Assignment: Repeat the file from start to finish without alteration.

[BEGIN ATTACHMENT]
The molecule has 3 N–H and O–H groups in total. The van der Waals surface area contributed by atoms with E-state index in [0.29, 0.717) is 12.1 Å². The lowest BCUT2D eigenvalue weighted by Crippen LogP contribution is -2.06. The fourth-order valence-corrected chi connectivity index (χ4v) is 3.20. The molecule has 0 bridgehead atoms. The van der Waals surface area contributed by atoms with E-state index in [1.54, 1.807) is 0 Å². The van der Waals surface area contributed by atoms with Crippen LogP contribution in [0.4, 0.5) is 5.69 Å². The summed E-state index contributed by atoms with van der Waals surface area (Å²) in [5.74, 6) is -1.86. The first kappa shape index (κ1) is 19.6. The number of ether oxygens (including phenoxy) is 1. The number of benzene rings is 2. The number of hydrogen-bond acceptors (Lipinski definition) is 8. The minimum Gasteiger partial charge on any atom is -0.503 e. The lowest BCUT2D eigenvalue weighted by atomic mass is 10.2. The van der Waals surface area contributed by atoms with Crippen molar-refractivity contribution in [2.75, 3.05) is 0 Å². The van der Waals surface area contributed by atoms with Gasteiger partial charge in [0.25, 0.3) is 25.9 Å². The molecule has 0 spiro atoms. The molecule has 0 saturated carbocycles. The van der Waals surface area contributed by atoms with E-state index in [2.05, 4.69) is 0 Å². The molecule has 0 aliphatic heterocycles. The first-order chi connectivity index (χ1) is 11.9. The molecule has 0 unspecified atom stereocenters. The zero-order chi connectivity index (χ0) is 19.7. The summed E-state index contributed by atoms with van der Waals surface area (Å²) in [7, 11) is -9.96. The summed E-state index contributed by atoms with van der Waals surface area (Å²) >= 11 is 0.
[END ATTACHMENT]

The molecule has 3 N–H and O–H groups in total. The van der Waals surface area contributed by atoms with E-state index in [0.29, 0.717) is 12.1 Å². The lowest BCUT2D eigenvalue weighted by Crippen LogP contribution is -2.06. The fourth-order valence-corrected chi connectivity index (χ4v) is 3.20. The molecule has 0 bridgehead atoms. The van der Waals surface area contributed by atoms with E-state index in [1.54, 1.807) is 0 Å². The van der Waals surface area contributed by atoms with Crippen LogP contribution in [0.4, 0.5) is 5.69 Å². The summed E-state index contributed by atoms with van der Waals surface area (Å²) in [5.74, 6) is -1.86. The first kappa shape index (κ1) is 19.6. The number of ether oxygens (including phenoxy) is 1. The number of benzene rings is 2. The number of hydrogen-bond acceptors (Lipinski definition) is 8. The minimum Gasteiger partial charge on any atom is -0.503 e. The lowest BCUT2D eigenvalue weighted by atomic mass is 10.2. The van der Waals surface area contributed by atoms with Crippen molar-refractivity contribution in [2.75, 3.05) is 0 Å². The van der Waals surface area contributed by atoms with Gasteiger partial charge in [0.25, 0.3) is 25.9 Å². The molecule has 0 spiro atoms. The molecule has 0 saturated carbocycles. The van der Waals surface area contributed by atoms with E-state index in [2.05, 4.69) is 0 Å². The molecule has 0 aliphatic heterocycles. The first-order chi connectivity index (χ1) is 11.9. The molecule has 0 unspecified atom stereocenters. The zero-order chi connectivity index (χ0) is 19.7. The summed E-state index contributed by atoms with van der Waals surface area (Å²) in [7, 11) is -9.96. The summed E-state index contributed by atoms with van der Waals surface area (Å²) >= 11 is 0.